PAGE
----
While technology has curtailed gerrymandering in the United States there are still significant loopholes. This article by Harry Stevens published by The Washington Post explores this situation. Here is an excerpt:
After the release of the 2020 Census, legislatures across the country redrew their states’ congressional district maps, just like they do every decade. And, just like every decade, aggrieved citizens sued them for gerrymandering — the process whereby politicians craft district boundaries to ensure their own parties’ victory.
But this time around, something has changed. A technological revolution, decades in the making, has added a sharp new arrow to those citizens’ quiver of legal arguments. Known as algorithmic redistricting, the technology has persuaded judges to throw out gerrymandered maps in several states, including New York and Ohio. And it will be part of a case before the Supreme Court in October that could play a role in the 2024 election and the future of voting rights.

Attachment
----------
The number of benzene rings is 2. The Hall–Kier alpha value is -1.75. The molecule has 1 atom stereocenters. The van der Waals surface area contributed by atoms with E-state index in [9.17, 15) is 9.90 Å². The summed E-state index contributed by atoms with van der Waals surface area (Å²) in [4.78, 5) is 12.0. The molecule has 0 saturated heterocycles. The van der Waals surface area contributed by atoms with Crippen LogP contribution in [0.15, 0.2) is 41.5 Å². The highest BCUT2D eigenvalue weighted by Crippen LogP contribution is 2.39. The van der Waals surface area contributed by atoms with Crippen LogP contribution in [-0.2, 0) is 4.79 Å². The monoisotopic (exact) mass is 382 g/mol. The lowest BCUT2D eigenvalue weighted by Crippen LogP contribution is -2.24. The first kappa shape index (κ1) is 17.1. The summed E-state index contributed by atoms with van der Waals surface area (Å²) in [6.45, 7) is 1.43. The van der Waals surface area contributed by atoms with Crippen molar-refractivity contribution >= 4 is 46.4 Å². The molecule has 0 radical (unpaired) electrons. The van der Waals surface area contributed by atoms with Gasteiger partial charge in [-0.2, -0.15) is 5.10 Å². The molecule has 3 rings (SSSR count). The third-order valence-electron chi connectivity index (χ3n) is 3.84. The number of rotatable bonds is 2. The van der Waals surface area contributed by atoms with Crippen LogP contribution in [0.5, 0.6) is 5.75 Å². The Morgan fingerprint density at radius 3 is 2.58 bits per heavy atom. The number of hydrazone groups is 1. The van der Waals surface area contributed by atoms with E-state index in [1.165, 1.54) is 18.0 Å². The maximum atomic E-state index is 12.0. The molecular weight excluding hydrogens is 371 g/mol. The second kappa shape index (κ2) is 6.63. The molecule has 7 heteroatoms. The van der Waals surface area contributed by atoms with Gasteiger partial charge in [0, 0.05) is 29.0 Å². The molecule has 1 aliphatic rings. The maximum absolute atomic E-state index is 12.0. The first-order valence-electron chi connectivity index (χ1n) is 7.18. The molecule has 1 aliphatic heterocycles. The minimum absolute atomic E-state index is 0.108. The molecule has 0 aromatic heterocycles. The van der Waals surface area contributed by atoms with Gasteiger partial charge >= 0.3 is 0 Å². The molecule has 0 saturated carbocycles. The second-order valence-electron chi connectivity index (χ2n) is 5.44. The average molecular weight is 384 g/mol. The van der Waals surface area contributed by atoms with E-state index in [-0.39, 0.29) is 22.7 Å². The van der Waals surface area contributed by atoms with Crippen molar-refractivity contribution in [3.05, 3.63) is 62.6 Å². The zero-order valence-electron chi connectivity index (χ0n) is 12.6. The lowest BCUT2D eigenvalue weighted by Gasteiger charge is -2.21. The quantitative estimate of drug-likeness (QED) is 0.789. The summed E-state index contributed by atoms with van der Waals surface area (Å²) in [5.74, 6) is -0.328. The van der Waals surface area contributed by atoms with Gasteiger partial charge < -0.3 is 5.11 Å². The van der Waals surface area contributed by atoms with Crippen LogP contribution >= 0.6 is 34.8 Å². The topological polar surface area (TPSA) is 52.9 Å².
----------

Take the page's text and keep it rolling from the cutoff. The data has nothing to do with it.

Here is how it works
The governor of your state, who is from the Yellow Party, has approved the state legislature’s plan that packs lots of Purple Party-leaning voters into a single district. The plan fulfills the requirement, followed by every state, that each district has the same number of people as all the others. Still, it results in a map that skews the partisan balance of your state in favor of the governor’s party.